Totemism suggests a relation of another order between scientific theories and culture — one in which the mind of the scholar himself plays as large a part as the minds of the people studied; it is as though he were seeking, consciously or unconsciously. — Claude Levi-Strauss
Yis Goodwin creates totemic art, which is the only way to put it. Some call it whimsical, but I would not call a roaring lion head forcefully emerging from the open mouth of a cartoonish crowned animal head whimsical. Curious, in an Alice in Wonderland / Through the Looking-Glass kind of way, maybe. However, totemic is the only word I’ve been able to find to give the look of his work justice in definition.
He cites “being ignored” as what inspired him to create street art, and he started as many inner city teenage boys do, picking a nom de plume and writing it where ever he could find a spot. The lettering prominent in most graffiti and street art quickly bored Goodwin and he moved to the animal characters because of their universality and their ability to be intimidating without being outwardly aggressive.
ust as with socio-cultural totemism, totemic art identifies animal and natural elements as symbols of protection and self identification.”Doing street art made me feel real. It was therapy, it made me feel like a real person.” Goodwin explained on the evening of Tuesday March 26th, while busy in James Oliver Gallery installing his solo art exhibit. At the top of a three-story walk up on Chestnut Street in his home town, small framed pictures line the interior of the gallery’s floor, and Goodwin is in the rear of the gallery, in front of three large, nearly floor to ceiling length windows.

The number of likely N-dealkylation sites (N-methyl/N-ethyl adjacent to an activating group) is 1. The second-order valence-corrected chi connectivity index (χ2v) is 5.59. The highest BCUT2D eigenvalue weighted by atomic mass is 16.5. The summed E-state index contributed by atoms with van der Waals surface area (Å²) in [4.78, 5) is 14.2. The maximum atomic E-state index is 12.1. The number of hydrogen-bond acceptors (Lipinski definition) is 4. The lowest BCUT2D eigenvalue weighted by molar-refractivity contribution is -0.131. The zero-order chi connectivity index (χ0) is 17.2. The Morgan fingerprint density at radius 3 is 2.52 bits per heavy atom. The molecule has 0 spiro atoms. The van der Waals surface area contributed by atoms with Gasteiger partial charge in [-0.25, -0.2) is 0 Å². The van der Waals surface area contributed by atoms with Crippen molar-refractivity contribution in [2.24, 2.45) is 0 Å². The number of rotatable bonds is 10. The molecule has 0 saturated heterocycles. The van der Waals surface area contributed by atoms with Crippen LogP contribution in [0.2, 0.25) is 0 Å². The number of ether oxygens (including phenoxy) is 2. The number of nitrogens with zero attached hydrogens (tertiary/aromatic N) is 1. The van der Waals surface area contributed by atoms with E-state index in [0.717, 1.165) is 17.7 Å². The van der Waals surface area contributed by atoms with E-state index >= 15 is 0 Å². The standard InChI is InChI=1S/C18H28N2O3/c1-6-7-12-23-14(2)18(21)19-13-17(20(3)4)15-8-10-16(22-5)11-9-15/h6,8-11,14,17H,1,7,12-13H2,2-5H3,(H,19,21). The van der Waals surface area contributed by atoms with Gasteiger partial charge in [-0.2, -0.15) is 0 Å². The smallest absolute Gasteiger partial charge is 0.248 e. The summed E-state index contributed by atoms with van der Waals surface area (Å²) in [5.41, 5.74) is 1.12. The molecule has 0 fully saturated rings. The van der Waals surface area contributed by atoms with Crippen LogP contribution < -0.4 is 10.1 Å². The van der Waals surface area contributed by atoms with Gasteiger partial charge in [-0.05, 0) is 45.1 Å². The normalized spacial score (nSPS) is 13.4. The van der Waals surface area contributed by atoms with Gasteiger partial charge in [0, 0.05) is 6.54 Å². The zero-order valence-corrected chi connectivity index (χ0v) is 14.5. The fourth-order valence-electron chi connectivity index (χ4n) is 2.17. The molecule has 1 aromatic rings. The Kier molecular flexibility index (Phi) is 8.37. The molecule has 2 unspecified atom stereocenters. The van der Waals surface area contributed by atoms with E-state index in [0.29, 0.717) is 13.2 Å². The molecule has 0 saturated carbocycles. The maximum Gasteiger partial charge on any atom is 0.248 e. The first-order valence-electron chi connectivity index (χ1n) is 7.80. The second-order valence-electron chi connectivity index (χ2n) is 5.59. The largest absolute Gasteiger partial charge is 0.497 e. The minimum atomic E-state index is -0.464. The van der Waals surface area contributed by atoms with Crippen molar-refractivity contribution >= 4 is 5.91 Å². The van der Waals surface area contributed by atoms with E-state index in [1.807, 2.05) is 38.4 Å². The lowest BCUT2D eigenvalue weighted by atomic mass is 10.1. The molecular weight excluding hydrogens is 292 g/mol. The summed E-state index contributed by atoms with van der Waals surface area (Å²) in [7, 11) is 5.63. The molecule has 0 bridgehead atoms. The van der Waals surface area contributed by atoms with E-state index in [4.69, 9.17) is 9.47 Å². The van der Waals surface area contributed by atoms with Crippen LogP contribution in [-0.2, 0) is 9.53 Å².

Goodwin, who also goes by the name NoseGo, has painted a mural on the wall next to the windows. It is about eight feet tall, give or take a few inches. There is another image, also about eight feet long, running the length of the wall near the entrance of the space, at that moment unfinished. They are the largest pieces in the show, and they are the only pieces that cannot be sold. Goodwin came to the space in the evenings to work on the wall murals for nearly a week, with his framed pictures surrounding the perimeter.
The nature of such images in the exhibit indicates two things about this art. That for Goodwin these images are symbolic of the empowerment of artistic expression and that fundamentally for him, art is giving. Beyond congratulatory words, which he would get about his framed pictures anyway, there is only the intrinsic value of the art for Goodwin that remains. They are there to represent the artist himself and what he sees art to be, a gift to all who see it.
Goodwin’s show at James Oliver Gallery runs until May 4, 2013 in Philadelphia, PA. From May 4-25, he will be in the group show “Vanguard” at Thinkspace Gallery in Culver City, CA. On May 10 he has a solo show at Unit 44 Gallery in Newcastle, UK and then he is back in Philadelphia for the group show “LAX/PHL”, a joint effort between the Culver City Thinkspace and the gallery the exhibit will be held in, Gallery 309 in Philadelphia, PA.